NPA voices concern over supermarket wars

UK - Concerned by reports of retailers putting unreasonable pressure on processors, NPA chairman Stewart Houston has arranged meetings with the big four retailers, writes Digby Scott.
calendar icon 24 July 2007
clock icon 3 minute read
"What happens in a tightening market is that shortage of product creates a rise in price – and I want an assurance that’s what will happen in this country," said Mr Houston.

"Producers are going to need a price rise pretty soon to cover higher feed costs that equate to about 11p/kg. But our case isn’t helped by the fact that the retailers have just gone into another of their price wars, and when that happens we know it isn’t their bottom line that is hit, but ours and the processors," he said.

He told NPA Producer Group that on a recent visit to an Asda store the labelling had left something to be desired. "The blue label looked the same, but some contained British pork and some French."

Asda has put its pork suppliers on notice that it will be expecting them to cut their prices, so that it can win its current price battle with Tesco.

Loss leader
Mean while, Northern Ireland's pig producers are fearing that the major multiples are using pork as a loss leader. Pig producers are to meet retail chiefs in a bid to avert melt-down in the industry.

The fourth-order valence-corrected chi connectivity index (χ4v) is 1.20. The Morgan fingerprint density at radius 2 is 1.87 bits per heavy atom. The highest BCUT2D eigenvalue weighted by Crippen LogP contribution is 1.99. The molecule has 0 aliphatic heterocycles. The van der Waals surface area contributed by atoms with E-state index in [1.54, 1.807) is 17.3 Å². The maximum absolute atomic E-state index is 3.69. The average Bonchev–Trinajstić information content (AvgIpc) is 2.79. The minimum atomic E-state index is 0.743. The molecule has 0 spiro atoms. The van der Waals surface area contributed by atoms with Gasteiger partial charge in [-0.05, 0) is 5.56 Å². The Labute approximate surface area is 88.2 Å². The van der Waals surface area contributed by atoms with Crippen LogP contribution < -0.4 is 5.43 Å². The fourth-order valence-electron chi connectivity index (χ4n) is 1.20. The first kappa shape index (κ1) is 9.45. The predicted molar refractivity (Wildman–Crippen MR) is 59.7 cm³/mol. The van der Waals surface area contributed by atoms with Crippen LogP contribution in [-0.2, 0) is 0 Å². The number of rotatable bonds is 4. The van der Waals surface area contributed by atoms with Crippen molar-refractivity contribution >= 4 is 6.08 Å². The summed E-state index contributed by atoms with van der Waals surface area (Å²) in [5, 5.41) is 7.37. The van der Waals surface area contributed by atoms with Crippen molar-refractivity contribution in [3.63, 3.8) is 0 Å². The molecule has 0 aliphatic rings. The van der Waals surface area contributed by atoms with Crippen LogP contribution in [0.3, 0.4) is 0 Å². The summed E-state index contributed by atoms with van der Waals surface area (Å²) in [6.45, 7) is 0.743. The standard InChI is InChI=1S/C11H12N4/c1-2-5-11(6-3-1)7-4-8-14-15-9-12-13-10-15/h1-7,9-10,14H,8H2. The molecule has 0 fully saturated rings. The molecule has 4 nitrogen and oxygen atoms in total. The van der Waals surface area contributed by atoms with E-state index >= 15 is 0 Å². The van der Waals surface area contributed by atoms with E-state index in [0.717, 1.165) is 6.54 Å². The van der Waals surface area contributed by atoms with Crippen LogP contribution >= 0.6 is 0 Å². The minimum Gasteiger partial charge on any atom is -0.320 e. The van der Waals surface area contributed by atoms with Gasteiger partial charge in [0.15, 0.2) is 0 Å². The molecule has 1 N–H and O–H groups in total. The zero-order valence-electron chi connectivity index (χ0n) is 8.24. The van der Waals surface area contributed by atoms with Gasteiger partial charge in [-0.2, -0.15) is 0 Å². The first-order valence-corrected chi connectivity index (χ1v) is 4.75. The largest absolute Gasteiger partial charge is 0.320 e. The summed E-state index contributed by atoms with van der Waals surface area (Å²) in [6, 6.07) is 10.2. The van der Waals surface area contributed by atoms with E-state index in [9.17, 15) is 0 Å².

Ulster farmers reckon they need 110p to break even, compared to their current average price of 97p.

They met processors last week in a bid to find out just how much pressure is being exerted by the supermarkets to use pork as a loss leader in retail promotions. The Ulster Pork and Bacon Forum has said it will now consult with the rest of industry before having face to face meetings with retail chiefs.

The Ulster Farmers Union will also have meetings with supermarkets, explaining that feed wheat and barley prices are almost 40 percent higher than last year.

They will explain that pig producers face a sustained period of higher feed costs and farm gate prices will have to rise to account for this. UFU says that retailers must look urgently at this serious situation and show pig producers that they mean what they say when they talk about their commitment to local food supplies and local farmers.
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